Back for another taste of the old ultraviolence, Keanu Reeves adds to the legacy of what could be his best — or at least most fitting — character as the titular assassin in John Wick: Chapter 3 — Parabellum.
Directed with gusto by Chad Stahelski and full of tremendous action sequences, the film builds on the series’ record-setting number of grisly head shots and enriches the appealing secret world of hired killers and their intricate code of conduct, atoning for the thrilling but visually flawed Chapter 2 and delivering entertainment on par with the saga’s first installment.
Its subtitle is Latin for “prepare for war,” and the film smartly picks up right where the previous adventure left off, with John on the run and declared “excommunicado” from the hitman sanctuary of The Continental after breaking the aforementioned set of rules — and with one hour until the ruling body of the High Table’s $14 million contract on him goes into effect.
The bounty naturally attracts hefty interest, and as the range of would-be killers tries their damnedest, it’s again difficult not to chuckle at John’s ridiculous skill set, ingenuity and survival instincts, as well as the impressive body counts he leaves behind after each video-game-level-like encounter.
Creative as these chase sequences and showdowns are, there’s an occasional monotony to the fighting, be it a few too many crotch attacks by the pair of German shepherds trained by Sofia (a refreshingly badass Halle Berry) or John getting thrown through more panes of glass than a crash test dummy.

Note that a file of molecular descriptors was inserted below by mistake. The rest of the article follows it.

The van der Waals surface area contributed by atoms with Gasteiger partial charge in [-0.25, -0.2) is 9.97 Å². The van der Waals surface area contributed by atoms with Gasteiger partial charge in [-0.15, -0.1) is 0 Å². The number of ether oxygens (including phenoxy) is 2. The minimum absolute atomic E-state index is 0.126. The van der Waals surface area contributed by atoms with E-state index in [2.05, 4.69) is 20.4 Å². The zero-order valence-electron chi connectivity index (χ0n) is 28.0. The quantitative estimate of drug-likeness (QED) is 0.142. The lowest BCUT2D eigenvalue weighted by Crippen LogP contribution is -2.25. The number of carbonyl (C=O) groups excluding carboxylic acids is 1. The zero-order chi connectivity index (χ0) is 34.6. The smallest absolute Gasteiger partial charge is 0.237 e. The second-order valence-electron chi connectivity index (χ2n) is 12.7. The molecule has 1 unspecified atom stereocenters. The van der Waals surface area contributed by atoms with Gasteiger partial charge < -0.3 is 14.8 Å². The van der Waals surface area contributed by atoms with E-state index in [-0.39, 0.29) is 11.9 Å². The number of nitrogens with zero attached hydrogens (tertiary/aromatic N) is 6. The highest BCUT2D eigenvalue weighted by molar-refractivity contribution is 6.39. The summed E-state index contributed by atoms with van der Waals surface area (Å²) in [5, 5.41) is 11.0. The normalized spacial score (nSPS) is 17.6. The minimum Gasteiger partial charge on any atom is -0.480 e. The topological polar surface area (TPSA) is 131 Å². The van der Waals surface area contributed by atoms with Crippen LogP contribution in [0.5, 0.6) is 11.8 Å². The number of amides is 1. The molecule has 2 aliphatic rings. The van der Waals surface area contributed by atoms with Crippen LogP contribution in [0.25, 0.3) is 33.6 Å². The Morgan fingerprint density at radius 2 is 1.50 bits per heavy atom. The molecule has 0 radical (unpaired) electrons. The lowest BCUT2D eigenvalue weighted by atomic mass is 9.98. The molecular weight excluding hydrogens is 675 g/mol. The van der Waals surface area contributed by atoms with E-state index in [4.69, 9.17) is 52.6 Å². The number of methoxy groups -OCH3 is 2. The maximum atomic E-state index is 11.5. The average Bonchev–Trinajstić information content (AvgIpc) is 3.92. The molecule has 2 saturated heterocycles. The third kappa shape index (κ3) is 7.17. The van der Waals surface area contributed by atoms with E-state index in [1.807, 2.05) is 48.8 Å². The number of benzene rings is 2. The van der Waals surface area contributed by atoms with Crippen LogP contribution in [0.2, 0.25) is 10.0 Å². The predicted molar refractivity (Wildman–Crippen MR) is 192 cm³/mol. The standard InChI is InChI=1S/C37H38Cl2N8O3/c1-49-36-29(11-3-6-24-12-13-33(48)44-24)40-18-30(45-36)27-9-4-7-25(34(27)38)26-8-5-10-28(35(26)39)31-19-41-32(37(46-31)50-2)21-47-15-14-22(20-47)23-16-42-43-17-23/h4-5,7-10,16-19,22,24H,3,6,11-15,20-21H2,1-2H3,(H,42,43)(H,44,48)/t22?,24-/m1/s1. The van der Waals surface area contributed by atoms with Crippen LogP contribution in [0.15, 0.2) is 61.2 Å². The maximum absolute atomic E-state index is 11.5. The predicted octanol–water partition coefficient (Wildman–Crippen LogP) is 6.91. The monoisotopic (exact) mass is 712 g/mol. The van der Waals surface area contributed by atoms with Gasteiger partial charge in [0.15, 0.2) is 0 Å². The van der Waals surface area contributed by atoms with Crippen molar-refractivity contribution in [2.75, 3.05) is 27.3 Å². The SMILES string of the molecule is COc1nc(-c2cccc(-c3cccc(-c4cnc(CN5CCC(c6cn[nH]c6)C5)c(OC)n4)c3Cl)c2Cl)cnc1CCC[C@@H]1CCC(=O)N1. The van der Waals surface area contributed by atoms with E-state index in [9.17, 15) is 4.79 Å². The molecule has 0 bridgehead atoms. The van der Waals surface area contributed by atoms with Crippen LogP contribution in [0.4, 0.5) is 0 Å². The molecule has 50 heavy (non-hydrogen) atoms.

Easing the blow as John survives, advances and calls on favors is Parabellum’s array of colorful characters. Anjelica Huston, Ian McShane, Lance Reddick, Jerome Flynn (Bronn from “Game of Thrones”) and Laurence Fishburne all have a blast playing oversized figures and blessedly keep their dramatically limited star from talking too much.
The outlier is the robotic Adjudicator (Asia Kate Dillon, Netflix’s “Orange Is the New Black”), whose no-nonsense administration of the High Table’s laws may fit her job description but clashes with this cool, sophisticated world through her jarring, personality-free vocal delivery.
With Dillon’s ill-fitting portrayal nonetheless achieving the part’s purpose, Stahelski steadfastly conducts this bloody symphony and crafts a milieu that faithful viewers won’t want to leave. When the credits unexpectedly roll after two brisk hours, it feels as if there’s still room for another act before the magic wears off — but thankfully it appears Parabellum is far from the last spin in this tantalizing universe.